Forget Samarkand, the story of foreign relations from India that has attracted the most attention lately is about animals. Cheetahs, to be precise: Eight of the big cats recently arrived in the Indian subcontinent from Africa to reintroduce the species to the region.
Conservationists and governments all hope that reintroduction will help revitalize local biodiversity and, consequently, the local economy. The move comes after many years of excitement to try to bring back to central India the big cats, which were hunted to extinction decades ago. The last confirmed sighting of an Indian cheetah was in 1952 – when a local prince hunted down and killed three of them.
It wasn’t an easy task. Earlier there were plans to import cheetahs from Iran, where the last Asiatic cheetahs live. However, those moves were thwarted when the experts involved – researchers from the Persian Wildlife Heritage Foundation – were jailed for espionage in 2016. Now Asiatic cheetahs are expected to go extinct in Iran.
Animal nationalism is a real problem when nation-states use their animal populations as a tool of resistance, to enforce borders, or as national emblems.
Hailing from Namibia and currently at Gwalior in central India, the African cheetahs are a different subspecies than the Asian ones, so success doesn’t come naturally, although hopes are high. In any case, the mere fact that the airlift happened is cause for celebration.
Animal nationalism is a real problem when nation-states use their animal populations as a tool of resistance, to enforce borders, or as national emblems. But animals truly are limitless – so associating an animal with a national identity can sometimes be an adventurous exercise.
It’s not the first time conservationists have attempted to reintroduce a species to India, but hopefully more successfully than previous attempts. Animal nationalism usually transcends borders, but in the case of the Asiatic lion, domestic tensions reared their shaggy heads.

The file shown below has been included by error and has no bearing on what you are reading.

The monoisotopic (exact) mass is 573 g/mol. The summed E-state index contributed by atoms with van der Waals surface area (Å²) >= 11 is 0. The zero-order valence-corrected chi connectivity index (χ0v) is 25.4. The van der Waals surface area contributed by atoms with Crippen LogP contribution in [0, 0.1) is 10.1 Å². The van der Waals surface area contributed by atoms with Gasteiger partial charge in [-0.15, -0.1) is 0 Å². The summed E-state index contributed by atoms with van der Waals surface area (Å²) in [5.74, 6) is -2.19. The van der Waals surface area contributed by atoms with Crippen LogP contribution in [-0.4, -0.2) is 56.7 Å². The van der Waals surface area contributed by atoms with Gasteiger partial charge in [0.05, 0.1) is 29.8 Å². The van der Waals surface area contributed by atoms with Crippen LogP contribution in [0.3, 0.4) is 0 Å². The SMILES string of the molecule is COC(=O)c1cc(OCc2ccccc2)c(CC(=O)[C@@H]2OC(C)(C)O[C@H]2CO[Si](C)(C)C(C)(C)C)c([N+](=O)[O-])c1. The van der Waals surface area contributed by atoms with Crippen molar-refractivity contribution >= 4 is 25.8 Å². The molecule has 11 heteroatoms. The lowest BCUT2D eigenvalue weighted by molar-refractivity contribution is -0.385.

The only Asiatic lions in India can be found at Gir in Gujarat. Authorities in the central Indian state of Madhya Pradesh wanted a number of lions to be brought into their game reserves primarily for the health of the lion population, understanding that having them in two locations would be better than one, especially given the low levels numbers (only about 600 left). But the Gujarat government refused, saying the lions were the “pride of Gujarat” and would not leave the state.
If tigers cross the border, which country will be credited with the number of employees?
Elsewhere, big cats are pictured in the Himalayan regions of India and Nepal. A concerted effort has been made to revive the tiger population over the past 12 years, with major global projects such as the International Tiger Project. As part of this, Nepal committed in 2010 to doubling its tiger population. And the good news is that on World Tiger Day on July 29 this year, the country announced that it has not only achieved this, but has tripled its tiger population thanks to efforts to protect habitats and end poaching. The announcement came during the Chinese zodiac year of the Tiger, so it was a special win for the country.
But the pursuit of the tiger population had admittedly caused headaches. Both the governments of Nepal and India have allocated significant resources to increase the number of big cats – so if tigers cross the border, which country is credited with the number of employees? It might not be cricket, but it’s apparently quite competitive. Nepal understandably doesn’t want Delhi to brag about its hard work in animal husbandry.
To its credit, Nepal has recognized India’s contribution to achieving the goal. Part of the solution was to set up parks that stretched across Nepal and India to form wildlife zones for the animals.
The same idea is now called again. They are called Peace Parks because they transcend borders. One is in the works for Nepal, Bhutan and India with a MoU drafted in 2019 to consider establishing one. If it goes ahead – and of course there has been no sign of that since then – it would include species-rich landscapes in adjacent areas of the three countries and be an extension of the existing Manas Park in Assam. Authorities say it would allow elephants to roam freely and “maintain the natural connectivity of wildlife species, undisturbed by political borders”.
Cross-border relations undisturbed by political borders? Well that’s a goal.